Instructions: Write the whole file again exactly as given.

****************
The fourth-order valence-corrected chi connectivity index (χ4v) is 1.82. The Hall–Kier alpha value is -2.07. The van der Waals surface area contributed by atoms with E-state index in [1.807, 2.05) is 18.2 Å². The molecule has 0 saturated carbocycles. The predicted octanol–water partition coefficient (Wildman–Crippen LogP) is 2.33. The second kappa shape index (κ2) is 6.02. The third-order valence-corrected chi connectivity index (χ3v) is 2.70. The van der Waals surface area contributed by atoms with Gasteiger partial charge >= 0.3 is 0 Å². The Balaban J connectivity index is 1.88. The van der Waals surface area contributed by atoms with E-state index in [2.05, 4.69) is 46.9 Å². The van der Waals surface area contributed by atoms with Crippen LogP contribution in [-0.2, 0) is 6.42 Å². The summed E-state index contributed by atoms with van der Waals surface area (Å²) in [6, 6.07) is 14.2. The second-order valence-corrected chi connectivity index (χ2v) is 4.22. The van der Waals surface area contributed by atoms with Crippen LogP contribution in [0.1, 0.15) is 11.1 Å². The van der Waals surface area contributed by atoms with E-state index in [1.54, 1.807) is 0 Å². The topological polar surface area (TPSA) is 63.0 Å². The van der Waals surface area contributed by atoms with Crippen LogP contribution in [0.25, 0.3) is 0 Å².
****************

The fourth-order valence-corrected chi connectivity index (χ4v) is 1.82. The Hall–Kier alpha value is -2.07. The van der Waals surface area contributed by atoms with E-state index in [1.807, 2.05) is 18.2 Å². The molecule has 0 saturated carbocycles. The predicted octanol–water partition coefficient (Wildman–Crippen LogP) is 2.33. The second kappa shape index (κ2) is 6.02. The third-order valence-corrected chi connectivity index (χ3v) is 2.70. The van der Waals surface area contributed by atoms with Gasteiger partial charge >= 0.3 is 0 Å². The Balaban J connectivity index is 1.88. The van der Waals surface area contributed by atoms with E-state index in [2.05, 4.69) is 46.9 Å². The van der Waals surface area contributed by atoms with Crippen LogP contribution in [-0.2, 0) is 6.42 Å². The summed E-state index contributed by atoms with van der Waals surface area (Å²) in [6, 6.07) is 14.2. The second-order valence-corrected chi connectivity index (χ2v) is 4.22. The van der Waals surface area contributed by atoms with Crippen LogP contribution in [0.1, 0.15) is 11.1 Å². The van der Waals surface area contributed by atoms with E-state index in [1.54, 1.807) is 0 Å². The topological polar surface area (TPSA) is 63.0 Å². The van der Waals surface area contributed by atoms with Crippen LogP contribution in [0.25, 0.3) is 0 Å².